Let’s talk about birth plans!
What are they? What do they do? How do I make one? These are all questions you might be asking yourself as you prepare to give birth to your baby. Maybe you heard about birth plans from your sister, a friend at church, a neighbor, or your local mom group. Maybe you’ve heard horror stories of care providers ripping up birth plans in front of expecting mothers and saying, “I don’t do birth plans.” Maybe you’ve hired a doula who suggested you write one. Let’s break it down and address these questions.
What is a Birth Plan and What Does it Do?
A birth plan is primarily a list of your preferences for labor, delivery, and postpartum. You might include that you don’t want to be offered pain medication, or that you want to be in a position other than lying on your back when you’re pushing. Maybe your partner wants to catch the baby, or maybe you want to take your placenta home to have it encapsulated. These are the types of things you could include on your birth plan.
It’s not a list of demands, however, but rather a communication tool that allows you, your partner, your care provider, and your birth team to be on the same page about how you’d like things to go. You want to be sure that your care provider and birth location specializes in and supports the type of birth that you want, and when you’re able to write those things down, it makes it much easier to have those discussions with your provider. Your partner also needs to be on board so that he (or she) can advocate for your needs and desires when you’re in labor land and unable to do so yourself.
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How Do I Make Birth Plans?
Start big! Make a list of everything that is important to you. Don’t hold back! This is as much an exercise for you to know what you want as it is a list of preferences for your provider and birth team. If you haven’t already, take a birth class that helps you know what all your options are so you can make more informed choices.
Once you’ve made your list, remove anything on it that is standard practice for your birthing location. For example, if you feel strongly about having an IV placed and you’re birthing in a hospital, you probably don’t need to put that on your birth plan because that’s already a standard practice in the hospital. From there place your desires into simple bullet points and organize them under a “Yes, please” or a “No, Thank You” column. Being courteous as you express your desires goes a long way, so be thoughtful about how you choose to word things.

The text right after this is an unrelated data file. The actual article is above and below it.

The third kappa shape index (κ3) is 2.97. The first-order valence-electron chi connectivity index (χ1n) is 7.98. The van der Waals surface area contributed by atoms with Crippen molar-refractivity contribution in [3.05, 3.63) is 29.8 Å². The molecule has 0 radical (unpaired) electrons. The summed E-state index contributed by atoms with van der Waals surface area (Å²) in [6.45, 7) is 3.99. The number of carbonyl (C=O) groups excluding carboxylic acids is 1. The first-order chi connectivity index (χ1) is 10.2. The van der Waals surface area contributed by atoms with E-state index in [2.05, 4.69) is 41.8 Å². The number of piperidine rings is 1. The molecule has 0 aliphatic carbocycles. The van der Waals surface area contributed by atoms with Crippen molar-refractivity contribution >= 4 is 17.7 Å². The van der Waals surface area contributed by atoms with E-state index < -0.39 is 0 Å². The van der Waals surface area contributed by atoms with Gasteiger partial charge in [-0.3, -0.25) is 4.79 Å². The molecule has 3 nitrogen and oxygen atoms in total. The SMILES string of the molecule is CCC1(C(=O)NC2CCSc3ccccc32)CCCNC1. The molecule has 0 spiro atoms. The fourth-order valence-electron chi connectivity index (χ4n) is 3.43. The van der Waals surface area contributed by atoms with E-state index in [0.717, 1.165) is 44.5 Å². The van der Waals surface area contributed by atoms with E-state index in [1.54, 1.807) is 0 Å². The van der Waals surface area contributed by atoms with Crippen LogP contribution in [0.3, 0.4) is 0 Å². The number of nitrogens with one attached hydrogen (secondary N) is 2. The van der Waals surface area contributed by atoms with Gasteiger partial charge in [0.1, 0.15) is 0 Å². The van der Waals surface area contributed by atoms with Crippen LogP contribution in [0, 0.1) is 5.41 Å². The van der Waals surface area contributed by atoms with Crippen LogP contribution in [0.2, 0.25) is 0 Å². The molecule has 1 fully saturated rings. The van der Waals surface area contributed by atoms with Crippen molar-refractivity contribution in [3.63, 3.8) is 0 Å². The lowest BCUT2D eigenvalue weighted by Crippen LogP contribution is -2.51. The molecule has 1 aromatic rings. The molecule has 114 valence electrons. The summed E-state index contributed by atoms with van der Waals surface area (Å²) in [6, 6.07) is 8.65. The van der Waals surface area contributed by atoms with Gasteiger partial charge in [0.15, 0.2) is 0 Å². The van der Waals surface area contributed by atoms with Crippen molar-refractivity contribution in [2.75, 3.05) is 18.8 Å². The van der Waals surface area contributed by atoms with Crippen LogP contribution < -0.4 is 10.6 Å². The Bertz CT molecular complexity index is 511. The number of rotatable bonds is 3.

Once you’ve written up your plan, make sure to bring it to your care provider and have a discussion about your preferences. It’s not necessary for your provider to “sign off” on your birth plan or give you permission for the things you’ve listed there, but if you’re finding that they’re not on board with your birth plan, that may be time to have a discussion with your partner about whether your provider is the right fit for you. Remember that as long as the baby is still inside you, you have options!
Some people choose not to write a birth plan altogether because they’re afraid of being disappointed if their birth doesn’t go as planned. As the old saying goes, “It’s better to have loved and lost than to never have loved at all.” Cynthia Gabriel, in her book “Natural Hospital Birth: The Best of Both Worlds,” writes beautifully about this very idea:
“Here’s the risk: getting attached to your birth plan means that you will feel disappointed if you don’t get what you’ve decided you want. But feeling disappointment can be healthy and life-enhancing. Not getting what we want in life is disappointing. Isn’t it always better to strive and fall short than to never strive at all? Since when has it become unacceptable to feel sadness, disappointment, or anger? Repressing strong emotions like disappointment is a normal reflex in North America and some parts of western Europe. Not coincidentally, these are the same places where women most often repress pain in childbirth…North Americans are often confused by feeling more than one emotion at the same time. When our obstetricians say, “You don’t want to be disappointed,” they may assume that it is impossible to hold disappointment in our hearts together with joy at the birth of a healthy newborn. My experience as a birthing woman and a doula says otherwise. The paradox of being happy and sad about birth seems more natural and appropriate to me than a steady state of one emotion.”
So go ahead. Make your birth plan. Get attached to it. And make space both for joy and disappointment if it comes.